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Ok, not that I am going DIR or anything like that but I am interested in knowing what diving practices work and, more importantly, why. I currently use a steel 7l stage for nirox backup gas and would use the same for deco bottle when I complete my TDI courses but I notice that DIR advise only the use of ali stages. Why? Is it an absolute no-no (I know there is no such thing as almost-DIR but does it REALLY make that much difference). I don't want to have to sell my 7l just to buy an ali stage (especially with all the new testing rules etc) so comments please!
 

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I'm sure someone will be along to tell me i'm wrong, but i think ally cylinders are used for stage because they are neutral underwater and can be jettisoned when empty as they are then slightly positive.  Isn't that right Jarrod!!
 

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The problem is Jay, if you've dived deep enough or long enough to of incurred a decompression obligation, then at no time would you want to jettison the deco bottle... you'll need it to make sure you don't start fizzing at the surface bro...

The reason for them being Ali (I believe) is that you want at all times to have a fairly balanced rig (i.e. be able to swim it up from depth should you lose bouyancy) Steel deco bottles would weigh you down excessively and not allow you to the surface without dropping the bottle(s) Not good
 

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And another reason is that DIR states all stages are carried on the left, so you need the most neutral cylinders you can get to stop you spending your whole dive on your side
 

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Ok - starting to make more sense now. Aren't the UK laws relating to ali bottles and testing going to make using ali bottles a real pain in the ass though?

Which, btw, are you all aware that under new regulations, cylinders that have had the paint chipped to the metal will no longer be valid for testing until they have been sandblasted and repainted???
 

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Probably. Especially since it's going to become very hard to get the neutrally-buoyant types over here, AIUI.

As far as the paint goes: If you have any chips like that, nip to any decent DIY or decorating store and get some Hammerite paint.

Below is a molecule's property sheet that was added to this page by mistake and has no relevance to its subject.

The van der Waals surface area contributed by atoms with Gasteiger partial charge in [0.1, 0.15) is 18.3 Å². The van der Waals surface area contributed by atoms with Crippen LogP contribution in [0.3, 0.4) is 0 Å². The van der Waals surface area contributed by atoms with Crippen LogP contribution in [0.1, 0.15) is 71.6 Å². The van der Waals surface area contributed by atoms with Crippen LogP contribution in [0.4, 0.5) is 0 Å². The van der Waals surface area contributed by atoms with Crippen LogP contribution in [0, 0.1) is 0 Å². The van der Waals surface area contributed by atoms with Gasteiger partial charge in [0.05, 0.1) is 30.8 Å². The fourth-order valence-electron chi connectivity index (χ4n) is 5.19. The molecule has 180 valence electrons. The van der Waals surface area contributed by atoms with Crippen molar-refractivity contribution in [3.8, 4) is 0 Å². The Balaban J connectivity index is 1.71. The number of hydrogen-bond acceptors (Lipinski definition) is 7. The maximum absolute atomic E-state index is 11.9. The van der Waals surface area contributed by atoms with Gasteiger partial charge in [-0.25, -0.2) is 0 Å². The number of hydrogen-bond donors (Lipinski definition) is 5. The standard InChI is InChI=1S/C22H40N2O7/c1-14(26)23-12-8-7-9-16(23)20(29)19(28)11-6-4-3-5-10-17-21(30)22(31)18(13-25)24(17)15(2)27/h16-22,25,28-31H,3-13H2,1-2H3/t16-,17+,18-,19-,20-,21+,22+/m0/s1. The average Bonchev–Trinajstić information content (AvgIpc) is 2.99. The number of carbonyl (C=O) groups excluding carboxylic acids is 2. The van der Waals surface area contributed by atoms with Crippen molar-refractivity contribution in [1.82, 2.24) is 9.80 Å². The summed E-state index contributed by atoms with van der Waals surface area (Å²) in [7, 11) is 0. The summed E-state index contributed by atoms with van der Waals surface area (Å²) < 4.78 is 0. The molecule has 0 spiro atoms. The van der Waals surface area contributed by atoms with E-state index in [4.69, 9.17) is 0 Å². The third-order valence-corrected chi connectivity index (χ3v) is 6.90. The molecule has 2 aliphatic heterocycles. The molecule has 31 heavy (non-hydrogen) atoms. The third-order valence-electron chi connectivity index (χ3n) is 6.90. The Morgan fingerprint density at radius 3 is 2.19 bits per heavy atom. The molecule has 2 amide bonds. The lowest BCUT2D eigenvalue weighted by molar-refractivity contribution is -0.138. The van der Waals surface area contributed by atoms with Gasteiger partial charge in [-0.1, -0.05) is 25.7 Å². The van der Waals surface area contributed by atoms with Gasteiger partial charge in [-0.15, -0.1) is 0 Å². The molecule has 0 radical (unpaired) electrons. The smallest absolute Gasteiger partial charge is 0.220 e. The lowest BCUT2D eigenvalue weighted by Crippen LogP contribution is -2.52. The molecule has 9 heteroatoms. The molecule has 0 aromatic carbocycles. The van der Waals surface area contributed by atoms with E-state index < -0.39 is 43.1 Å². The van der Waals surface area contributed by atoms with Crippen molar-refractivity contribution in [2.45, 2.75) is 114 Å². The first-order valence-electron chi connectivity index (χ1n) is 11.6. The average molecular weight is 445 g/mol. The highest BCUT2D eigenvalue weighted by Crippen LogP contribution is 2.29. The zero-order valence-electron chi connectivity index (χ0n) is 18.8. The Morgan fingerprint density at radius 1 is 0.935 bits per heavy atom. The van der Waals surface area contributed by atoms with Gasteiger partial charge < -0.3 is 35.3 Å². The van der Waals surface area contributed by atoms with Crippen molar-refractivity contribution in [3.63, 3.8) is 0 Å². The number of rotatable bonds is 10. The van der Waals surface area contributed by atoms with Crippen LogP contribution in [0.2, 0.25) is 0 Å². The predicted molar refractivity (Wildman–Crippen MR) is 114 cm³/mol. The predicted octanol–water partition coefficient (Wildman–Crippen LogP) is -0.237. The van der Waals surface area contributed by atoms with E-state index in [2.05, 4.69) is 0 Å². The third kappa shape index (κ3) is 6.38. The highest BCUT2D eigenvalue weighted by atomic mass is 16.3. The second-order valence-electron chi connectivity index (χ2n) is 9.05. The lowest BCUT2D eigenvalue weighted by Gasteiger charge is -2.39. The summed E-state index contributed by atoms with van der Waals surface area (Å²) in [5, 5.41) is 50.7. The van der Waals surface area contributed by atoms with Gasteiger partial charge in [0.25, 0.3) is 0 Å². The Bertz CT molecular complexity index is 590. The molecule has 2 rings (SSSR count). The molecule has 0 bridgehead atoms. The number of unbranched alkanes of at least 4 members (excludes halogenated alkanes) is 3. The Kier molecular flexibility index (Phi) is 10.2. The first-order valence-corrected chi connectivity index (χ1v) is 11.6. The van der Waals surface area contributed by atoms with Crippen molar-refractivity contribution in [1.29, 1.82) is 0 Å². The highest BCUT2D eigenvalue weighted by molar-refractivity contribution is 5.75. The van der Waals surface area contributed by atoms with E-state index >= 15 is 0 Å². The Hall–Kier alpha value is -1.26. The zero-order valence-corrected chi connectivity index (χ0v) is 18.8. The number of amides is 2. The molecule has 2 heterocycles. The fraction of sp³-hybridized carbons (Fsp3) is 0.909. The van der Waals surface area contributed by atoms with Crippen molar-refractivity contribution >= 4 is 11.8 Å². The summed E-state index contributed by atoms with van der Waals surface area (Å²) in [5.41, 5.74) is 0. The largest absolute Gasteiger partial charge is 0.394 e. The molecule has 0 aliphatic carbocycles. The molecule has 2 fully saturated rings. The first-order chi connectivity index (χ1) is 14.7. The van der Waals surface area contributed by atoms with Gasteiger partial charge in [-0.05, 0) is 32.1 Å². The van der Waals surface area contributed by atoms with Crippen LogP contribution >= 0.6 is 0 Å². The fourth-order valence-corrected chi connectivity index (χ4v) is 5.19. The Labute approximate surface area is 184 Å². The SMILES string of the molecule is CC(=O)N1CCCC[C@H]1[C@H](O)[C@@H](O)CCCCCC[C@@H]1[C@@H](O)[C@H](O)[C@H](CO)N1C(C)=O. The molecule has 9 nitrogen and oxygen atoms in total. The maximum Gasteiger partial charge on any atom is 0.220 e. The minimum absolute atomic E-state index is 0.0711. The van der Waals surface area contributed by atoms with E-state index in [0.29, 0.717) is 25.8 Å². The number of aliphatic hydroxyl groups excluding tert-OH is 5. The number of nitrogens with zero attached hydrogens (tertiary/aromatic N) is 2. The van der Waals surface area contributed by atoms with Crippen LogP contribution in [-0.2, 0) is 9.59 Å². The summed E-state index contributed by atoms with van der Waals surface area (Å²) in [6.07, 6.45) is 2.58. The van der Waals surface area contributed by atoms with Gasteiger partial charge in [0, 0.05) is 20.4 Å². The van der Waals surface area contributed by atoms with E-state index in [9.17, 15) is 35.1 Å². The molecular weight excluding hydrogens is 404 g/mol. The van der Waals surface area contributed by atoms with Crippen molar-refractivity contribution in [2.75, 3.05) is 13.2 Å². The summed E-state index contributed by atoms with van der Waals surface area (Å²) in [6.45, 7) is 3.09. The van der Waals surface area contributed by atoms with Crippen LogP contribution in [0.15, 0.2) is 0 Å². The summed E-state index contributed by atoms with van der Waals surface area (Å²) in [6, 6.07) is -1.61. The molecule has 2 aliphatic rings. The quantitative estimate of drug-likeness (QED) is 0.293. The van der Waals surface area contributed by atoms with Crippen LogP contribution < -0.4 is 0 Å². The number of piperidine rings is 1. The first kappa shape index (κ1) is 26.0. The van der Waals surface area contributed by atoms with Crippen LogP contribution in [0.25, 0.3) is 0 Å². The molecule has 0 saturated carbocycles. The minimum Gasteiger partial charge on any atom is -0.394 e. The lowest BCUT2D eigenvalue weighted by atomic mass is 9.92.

I've used it to colour my D-weight a nice shade of yellow, and I'll be putting the black & white quartering onto my cylinder neck with it later as well. There's no law against repainting your own cylinders, after all. So long as you don't use heat...
 

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</span>
[b said:
Quote[/b] ]Quote: from Dominic on 10:13 am on Oct. 17, 2002
Probably. Especially since it's going to become very hard to get the neutrally-buoyant types over here, AIUI.
<span =''>Why?

Go-Dive sells Luxfers from 1.5l Argons to 12l (at £159!!!) with everything inbetween?
 

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It was something on the DIS list about new EU/HSE regs IIRC - basically, the cylinders are going to be heavier, therefore loosing the buoyancy properties that made them popular as stages.

So yeah, you can still get Luxfer cylinders, but there won't be any point, they'll be no different to steels. In fact, you might well be better off with a lightweight steel.

There's even been talk of importing US Alu cylinders...
 

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Luxfer</span>
[b said:
Quote[/b] ]The cylinder when empty has a buoyancy of 18.7 kg - 16.6 kg = 2.1 kg
The cylinder when full has a buoyancy of 18.7 kg - 16.6 kg - 3.3 kg = -1.1 kg
<span =''>Faber</span>
[b said:
Quote[/b] ]The cylinder when empty has a buoyancy of 14 kg - 12.8 kg = 1.2 kg
The cylinder when full has a buoyancy of 14 kg - 12.8 kg - 3.3 kg = -2 kg
<span =''>Gee.... 900g in it. Same swing, both end up positive - an arguement for the sake of bolloxs as it is now anyway - with a heavier Luxfer (18.0Kg) you will have the exact same bouyancy characteristics as a steel Faber.

Hmmm
 

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Sorry, I know this thread is a bit old now but I've just started to think a bit more about it.

All this talk of steel cylinders weighing you down in an "emergency" situation. Doesn't this assume that both your drysuit and BCD have both gone completely FUBAR and that you have not a jot of lead to drop to increase your buoyancy ?

After all, if you are rigourously correctly weighted, you shouldn't have to drop more than a couple of pounds of lead to make yourself more buoyant.

Regards
Steve



(Edited by Steve W at 3:13 pm on Nov. 1, 2002)
 

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Not so much a reply as a question, Heads where did you get the info about chipped tanks not been tested?
How will this affect all the BOAC, hospital O2, water fairies (firemen to you) and other presurised cylider users?
Do I need to retire and set up a paint shop now, or is it a rumour?
 
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